In the intense and sweaty matrix of ultrarunning, Rory Bosio is the glitch.
The 5-foot 8-inch, pediatric ICU nurse has routinely crushed the competition since entering her first ultra-marathon at age 21, collecting wins at some of the most challenging mountain races in the world and landing a spot on the revered North Face ultrarunning team.
But here’s the thing: She doesn’t believe in training. At least, not with the same fervor and volume of some of her counterparts.
See, she’s tried that already, training under a coach who demanded such intensity from her that it left her barely able to walk (let alone run). So she went back to square-one and emerged with a new plan: She’d run for the fun of it.“I started running as a teen and I hated it at first,” the Truckee, California native explains of her shift in mentality. “Since then it’s become my favorite means of exploring the outdoors. Running continues to be something I have to work at, but I love the work; it’s more like play to me now.”
When Bosio races, she does it in the most colorful sneakers she can find, warming up with a pair of headphones and her best dance moves. But under her bubbly and energetic exterior (our email exchanges overflow with exclamation points), there lies a steely determination to win.
This propelled her into the spotlight as the first woman to be featured on Esquire Networks’ docu-series, “Boundless,” which follows the adventures of some of the most formidable endurance athletes in the world — an accolade she doesn’t take lightly.“It doesn’t take a genius to look around and realize that the majority of things in our world — politics, positions of power, sports — are dominated by men,” she says. “It was important to represent myself well on the show. I didn’t want to be viewed as the token female who can’t pull her weight on the team. The guys didn’t give me a any special treatment.”
Bosio routinely logs 80-100 miles per week, combining mountain runs with a cocktail of yoga, skiing, hiking and paddleboarding.
And while long distances can quickly catch up with ultrarunners and morph into career-ending injuries, Bosio insists “suffering” has little to do with blisters and body aches — it’s all about perspective.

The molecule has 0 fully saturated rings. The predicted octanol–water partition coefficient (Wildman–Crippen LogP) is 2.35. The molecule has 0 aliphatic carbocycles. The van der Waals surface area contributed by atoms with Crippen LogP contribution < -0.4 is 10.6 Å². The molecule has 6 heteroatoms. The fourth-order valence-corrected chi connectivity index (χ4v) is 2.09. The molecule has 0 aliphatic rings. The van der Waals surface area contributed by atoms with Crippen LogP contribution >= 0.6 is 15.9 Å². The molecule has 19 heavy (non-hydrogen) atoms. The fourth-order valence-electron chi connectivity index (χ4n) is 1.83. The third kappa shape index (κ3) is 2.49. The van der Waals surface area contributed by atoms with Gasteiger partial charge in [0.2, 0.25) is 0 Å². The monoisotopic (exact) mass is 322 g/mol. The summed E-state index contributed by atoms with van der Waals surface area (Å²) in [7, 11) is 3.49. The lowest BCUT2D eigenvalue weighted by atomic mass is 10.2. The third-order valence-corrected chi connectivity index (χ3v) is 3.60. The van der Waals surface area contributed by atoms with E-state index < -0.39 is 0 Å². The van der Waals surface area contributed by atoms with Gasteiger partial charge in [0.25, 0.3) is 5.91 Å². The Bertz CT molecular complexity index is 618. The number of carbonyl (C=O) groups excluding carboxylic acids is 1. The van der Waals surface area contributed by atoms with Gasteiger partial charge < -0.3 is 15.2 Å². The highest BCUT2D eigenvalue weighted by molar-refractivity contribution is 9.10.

Here, her tips for learning to love the sports that don’t always love us back:
Be your own biggest fan
Bosio says self-doubt begins to plague her on every race as soon as the starting gun fires. “But I don’t think I’ve ever said in my head, ‘You can’t do this,'” she explains. “I usually tell myself that pain is temporary and to grin and bear it.”
Being your own biggest fan also means letting yourself out easy when necessary. “On some occasions, I drop out, but it doesn’t bother me the way it used to. There will always be more races,” she says.
Recovery can be fun
“It took me a while to appreciate the role of recovery and incorporate it more fully into my routine,” says Bosio. After a big test of endurance, she prioritizes nutrition and logs plenty of sleep, but she also believes a body in motion stays in motion.
“My one secret is that I like to go dancing the night after a race,” she laughs. “It’s the best way to get rid of lactic acid. Then I can use a race as an excuse for why I’m such an abysmal dancer. I have the rhythm of an inebriated donkey.”
Segment big challengesDespite her sunny outlook on running, Bosio is the first to admit that running 100 miles comes hand-in-hand with pain and exhaustion.
To make it more manageable, she breaks down each race into smaller components when she’s feeling low. “I’ll focus on just getting to the next aid station, and tell myself I can regroup there and decide if I want to go on,” Bosio says.
Bosio suggests entering an endurance challenge with some talking points — for yourself.
“I daydream a lot,” she says. “Some recent topics include winning the lotto, gardening in arid climates, dating Alex Trebek, becoming the new host of Jeopardy (those last two are in heavy rotation), dinner and traveling the world via pogo stick.”
Keep it all in perspective
“My life is cushy and I feel very lucky I don’t have to experience the horrible economic, physical and mental suffering a lot of people deal with on a daily basis,” Bosio says. “Remind yourself that you chose to do it and the pain is temporary.”
When that fails, Bosio falls back on an old standby: smiling. “Tell yourself a joke or find a way to smile, even if you’re faking it,” she says. “It might trick your mind into thinking you’re happy.”
Treat yourself like a queen (or a king)
After a race, Bosio treats herself like “Queen Victoria” — minus the corsets. “Chocolate and red wine never hurt,” she laughs. “All things in moderation. Except moderation!”
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